Chuck Marr over at the Center for Budget and Policy Priorities seems pretty upset over the new Rubio-Lee tax reform plan. He is calling it a “Huge new windfall at the top.” He is also concerned about the plan not...
- When Did Your State Adopt Its Tax on Distilled Spirits?
When Did Your State Adopt Its Tax on Distilled Spirits?
This week’s tax map takes a look at when each state first adopted its distilled spirits excise tax, if it has one. Federal taxation of alcohol dates back to the earliest years of the republic but state excise taxes all followed swiftly on the heels of the Twenty-first Amendment. With the end of federal alcohol prohibition in 1933, states retained the authority to permit or prohibit alcohol sales. Most states quickly legalized, either as “liquor control states” shown in gray, or with private liquor sales, like the color-coded states. No state legalized prohibition without swiftly applying high taxes to liquor, though states varied in when they ended prohibition, with Oklahoma remaining a constitutionally “dry” state until 1959. Among states that adopted government liquor sales monopolies after ending prohibition, only Washington State has since privatized liquor sales.
(Click on the map to enlarge it. Reposting policy)
In 1791, almost immediately after the Constitution was ratified, Alexander Hamilton pushed for a national excise tax on liquor as a means of raising revenue to pay down the national debt. Hamilton believed a tax on distilled spirits would be useful both because they were widely consumed, and thus represented a fairly large tax base, but also because he perceived distilled spirits to be a luxury good, and thus a tax might be fairly progressive. Many social reformers also believed distilled spirits were damaging to society, and so looked favorably on higher taxes. These arguments for excise taxes, that they tax socially damaging goods, or luxury goods, or serve as advantageous and politically popular revenue sources, continue today in various forms.
In reality, the tax turned out to be disproportionately burdensome on poor- and middle-income farmers living in the territories and new states beyond the Appalachian mountains. The traditional distilled drinks of “Western states” (such as Bourbon from my home state of Kentucky, or Tennessee Whiskey) arose as ways of turning grain into a product that could be easily and profitably sold in the urban centers of the east. The new tax, then, injured these grain farmers and western pioneers. This led to the so-called Whiskey Rebellion, wherein disgruntled westerners rose up against the government, only to be swiftly crushed by George Washington and almost 13,000 militia. Throughout the 19th century, federal excise taxes on distilled spirits remained a major revenue item, so large that prohibition of alcohol, while politically popular, was considered impossible until after the Sixteenth Amendment permitted an income tax in 1913.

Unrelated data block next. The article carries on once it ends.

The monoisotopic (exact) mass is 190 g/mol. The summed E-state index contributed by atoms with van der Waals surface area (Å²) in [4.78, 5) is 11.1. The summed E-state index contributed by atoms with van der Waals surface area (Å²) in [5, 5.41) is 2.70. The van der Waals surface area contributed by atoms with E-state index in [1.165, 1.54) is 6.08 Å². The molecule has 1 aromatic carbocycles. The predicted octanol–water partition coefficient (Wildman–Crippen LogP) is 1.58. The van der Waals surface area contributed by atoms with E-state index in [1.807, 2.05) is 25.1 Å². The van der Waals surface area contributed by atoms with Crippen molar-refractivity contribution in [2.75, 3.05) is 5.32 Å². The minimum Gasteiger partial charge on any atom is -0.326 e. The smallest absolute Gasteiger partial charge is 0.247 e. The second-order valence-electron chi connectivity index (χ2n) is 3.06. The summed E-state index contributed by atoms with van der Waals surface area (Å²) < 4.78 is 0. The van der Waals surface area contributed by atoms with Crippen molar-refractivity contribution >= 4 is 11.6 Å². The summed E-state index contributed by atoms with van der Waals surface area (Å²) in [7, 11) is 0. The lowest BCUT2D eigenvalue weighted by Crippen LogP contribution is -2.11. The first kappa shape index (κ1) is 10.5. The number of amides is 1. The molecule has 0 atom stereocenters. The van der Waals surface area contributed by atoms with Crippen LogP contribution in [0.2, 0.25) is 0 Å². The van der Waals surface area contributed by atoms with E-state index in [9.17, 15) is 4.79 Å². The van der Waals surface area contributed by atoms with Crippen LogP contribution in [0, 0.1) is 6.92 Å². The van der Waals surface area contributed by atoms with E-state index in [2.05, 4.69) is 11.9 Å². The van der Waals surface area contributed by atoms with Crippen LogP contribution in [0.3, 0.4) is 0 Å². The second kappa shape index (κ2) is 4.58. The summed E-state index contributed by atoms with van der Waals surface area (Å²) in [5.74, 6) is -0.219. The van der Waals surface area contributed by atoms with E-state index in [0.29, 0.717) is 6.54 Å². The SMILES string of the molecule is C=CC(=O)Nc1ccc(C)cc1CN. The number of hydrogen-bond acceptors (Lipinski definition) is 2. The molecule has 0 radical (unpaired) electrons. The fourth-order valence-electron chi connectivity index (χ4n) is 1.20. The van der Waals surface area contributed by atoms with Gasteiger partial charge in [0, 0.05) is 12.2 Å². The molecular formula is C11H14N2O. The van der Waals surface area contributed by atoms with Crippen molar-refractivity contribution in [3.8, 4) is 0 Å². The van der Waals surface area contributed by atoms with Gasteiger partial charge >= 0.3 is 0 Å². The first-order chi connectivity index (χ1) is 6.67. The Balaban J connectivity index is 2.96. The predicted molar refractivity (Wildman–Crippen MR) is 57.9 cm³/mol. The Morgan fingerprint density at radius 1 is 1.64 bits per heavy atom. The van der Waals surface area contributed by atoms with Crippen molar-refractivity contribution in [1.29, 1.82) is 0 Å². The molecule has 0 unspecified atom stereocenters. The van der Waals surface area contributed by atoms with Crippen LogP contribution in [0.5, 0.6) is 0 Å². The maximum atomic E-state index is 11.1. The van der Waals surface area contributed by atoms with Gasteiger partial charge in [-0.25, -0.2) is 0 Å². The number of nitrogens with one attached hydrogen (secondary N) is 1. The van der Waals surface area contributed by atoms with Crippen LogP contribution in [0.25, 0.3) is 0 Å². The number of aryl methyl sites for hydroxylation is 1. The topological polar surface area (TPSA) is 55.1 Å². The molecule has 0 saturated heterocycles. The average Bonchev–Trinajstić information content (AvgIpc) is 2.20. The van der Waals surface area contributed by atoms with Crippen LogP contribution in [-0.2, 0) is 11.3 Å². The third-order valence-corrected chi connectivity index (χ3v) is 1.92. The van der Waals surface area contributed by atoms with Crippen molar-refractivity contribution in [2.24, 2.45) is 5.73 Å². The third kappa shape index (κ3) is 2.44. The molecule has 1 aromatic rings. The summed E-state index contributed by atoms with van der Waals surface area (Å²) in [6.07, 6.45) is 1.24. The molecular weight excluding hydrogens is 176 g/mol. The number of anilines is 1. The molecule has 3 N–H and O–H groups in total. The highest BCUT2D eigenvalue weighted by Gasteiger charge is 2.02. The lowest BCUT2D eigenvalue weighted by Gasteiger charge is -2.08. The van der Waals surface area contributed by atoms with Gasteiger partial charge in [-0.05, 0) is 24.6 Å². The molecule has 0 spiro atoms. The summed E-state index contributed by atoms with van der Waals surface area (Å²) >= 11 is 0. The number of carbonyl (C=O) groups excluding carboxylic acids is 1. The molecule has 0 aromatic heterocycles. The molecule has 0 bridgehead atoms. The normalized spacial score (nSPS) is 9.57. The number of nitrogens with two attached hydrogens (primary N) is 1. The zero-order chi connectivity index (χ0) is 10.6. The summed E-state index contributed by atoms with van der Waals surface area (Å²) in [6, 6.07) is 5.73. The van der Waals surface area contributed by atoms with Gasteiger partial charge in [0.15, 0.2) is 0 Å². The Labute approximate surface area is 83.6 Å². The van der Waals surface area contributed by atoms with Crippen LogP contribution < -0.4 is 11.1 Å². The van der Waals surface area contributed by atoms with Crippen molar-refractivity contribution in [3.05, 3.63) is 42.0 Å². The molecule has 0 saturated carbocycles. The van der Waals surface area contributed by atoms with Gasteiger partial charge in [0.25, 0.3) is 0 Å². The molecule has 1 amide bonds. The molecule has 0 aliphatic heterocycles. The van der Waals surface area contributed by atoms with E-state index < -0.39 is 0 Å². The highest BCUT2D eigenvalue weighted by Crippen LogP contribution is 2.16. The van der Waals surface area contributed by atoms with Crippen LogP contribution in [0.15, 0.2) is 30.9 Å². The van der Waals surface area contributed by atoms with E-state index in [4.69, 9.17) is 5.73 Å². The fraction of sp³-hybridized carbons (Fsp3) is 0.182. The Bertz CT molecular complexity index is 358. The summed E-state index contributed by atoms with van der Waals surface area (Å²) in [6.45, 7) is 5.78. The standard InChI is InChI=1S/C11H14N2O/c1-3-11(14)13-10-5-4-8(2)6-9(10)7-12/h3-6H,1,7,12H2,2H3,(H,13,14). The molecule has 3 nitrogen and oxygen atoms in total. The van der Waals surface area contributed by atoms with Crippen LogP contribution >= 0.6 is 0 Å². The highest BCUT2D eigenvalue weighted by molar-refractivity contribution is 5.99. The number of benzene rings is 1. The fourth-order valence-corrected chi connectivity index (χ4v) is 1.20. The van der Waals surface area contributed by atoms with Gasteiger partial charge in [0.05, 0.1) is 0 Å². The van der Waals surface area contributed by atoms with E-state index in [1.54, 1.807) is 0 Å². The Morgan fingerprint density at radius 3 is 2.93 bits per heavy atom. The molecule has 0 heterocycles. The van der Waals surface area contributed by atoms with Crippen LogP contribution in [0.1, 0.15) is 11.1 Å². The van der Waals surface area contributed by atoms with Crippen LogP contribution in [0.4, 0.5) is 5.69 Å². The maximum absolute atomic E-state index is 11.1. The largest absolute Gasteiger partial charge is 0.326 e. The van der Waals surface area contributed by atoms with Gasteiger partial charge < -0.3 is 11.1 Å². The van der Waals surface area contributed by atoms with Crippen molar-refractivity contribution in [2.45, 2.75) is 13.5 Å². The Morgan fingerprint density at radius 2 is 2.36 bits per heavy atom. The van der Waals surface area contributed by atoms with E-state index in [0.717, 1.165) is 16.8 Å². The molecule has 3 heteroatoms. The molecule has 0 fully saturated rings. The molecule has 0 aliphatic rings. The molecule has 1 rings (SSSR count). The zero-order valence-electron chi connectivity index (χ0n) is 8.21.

States also taxed alcohol, and especially distilled spirits. However, prior to prohibition, state alcohol taxation tended to be occupationally-focused, requiring licensing by producers and sellers of alcohol at an approximately fixed rate, rather than a strict excise tax. Even so, these taxes were a large component of many states’ tax collections.
There were also some states that, far from taxing alcohol, enacted state-level prohibition far earlier than the nation on the whole. The first state to enact prohibition lasting until national prohibition began was Kansas, in 1880, and the state did not repeal until 1948, giving it the longest time under prohibition of any state in the union. Other states with early prohibition regimes include Maine, Vermont, Iowa, North Dakota, Mississippi, Alabama, Georgia, Oklahoma, North Carolina, Tennessee, Oregon, West Virginia, Washington, Montana, and others. Many of these early-prohibition states became liquor control states after the end of national prohibition. Liquor control states also tend to have higher effective taxes on distilled spirits.
Oklahoma’s last-in-the-nation end of prohibition came after decades of referendums as urban voters in favor of legalization repeatedly failed to defeat rural voters opposed to it. Finally, however, legalization won out as Oklahoma’s revenue needs increased, and legalization was seen as an alternative to other taxes. Perhaps more interestingly, the pro-legalization Governor Howard Edmondson (D) launched an aggressive enforcement campaign, raiding establishments illicitly serving alcohol and enforcing Oklahoma’s laws with unprecedented consistency. Even advocates of prohibition were taken aback by the drastic consequences of full enforcement of the laws they claimed to support, and so the “dry” coalition collapsed.
Since the end of prohibition, state liquor policies have been remarkably stable. While rates and markups in privatized and control states have varied, only Washington State has made the switch from liquor control to privatization. As part of that change, the state levied new taxes and fees on distilled spirits, leading to even higher liquor prices. Indeed, throughout the history of liquor taxation in the United States, decreasing control or regulation has in almost all cases been paired with (and often motivated by) increased excise taxes.
Read more on alcohol excise taxes here.
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